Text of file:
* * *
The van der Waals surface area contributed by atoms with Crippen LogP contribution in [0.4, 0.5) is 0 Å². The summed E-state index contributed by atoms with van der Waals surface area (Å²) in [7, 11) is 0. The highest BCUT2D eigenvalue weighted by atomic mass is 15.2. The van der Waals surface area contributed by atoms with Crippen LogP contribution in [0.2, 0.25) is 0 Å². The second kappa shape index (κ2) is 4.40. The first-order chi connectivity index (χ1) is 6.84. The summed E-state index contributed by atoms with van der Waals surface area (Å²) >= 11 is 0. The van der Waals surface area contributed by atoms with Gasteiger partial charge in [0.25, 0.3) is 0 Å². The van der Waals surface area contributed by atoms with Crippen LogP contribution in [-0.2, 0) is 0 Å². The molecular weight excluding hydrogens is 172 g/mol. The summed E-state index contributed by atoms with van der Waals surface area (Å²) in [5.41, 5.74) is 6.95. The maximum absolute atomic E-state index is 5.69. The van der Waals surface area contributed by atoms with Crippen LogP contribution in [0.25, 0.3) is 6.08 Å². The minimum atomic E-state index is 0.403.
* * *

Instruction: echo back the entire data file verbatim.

The van der Waals surface area contributed by atoms with Crippen LogP contribution in [0.4, 0.5) is 0 Å². The summed E-state index contributed by atoms with van der Waals surface area (Å²) in [7, 11) is 0. The highest BCUT2D eigenvalue weighted by atomic mass is 15.2. The van der Waals surface area contributed by atoms with Crippen LogP contribution in [0.2, 0.25) is 0 Å². The second kappa shape index (κ2) is 4.40. The first-order chi connectivity index (χ1) is 6.84. The summed E-state index contributed by atoms with van der Waals surface area (Å²) >= 11 is 0. The van der Waals surface area contributed by atoms with Gasteiger partial charge in [0.25, 0.3) is 0 Å². The van der Waals surface area contributed by atoms with Crippen LogP contribution in [-0.2, 0) is 0 Å². The molecular weight excluding hydrogens is 172 g/mol. The summed E-state index contributed by atoms with van der Waals surface area (Å²) in [5.41, 5.74) is 6.95. The maximum absolute atomic E-state index is 5.69. The van der Waals surface area contributed by atoms with Crippen LogP contribution in [0.25, 0.3) is 6.08 Å². The minimum atomic E-state index is 0.403.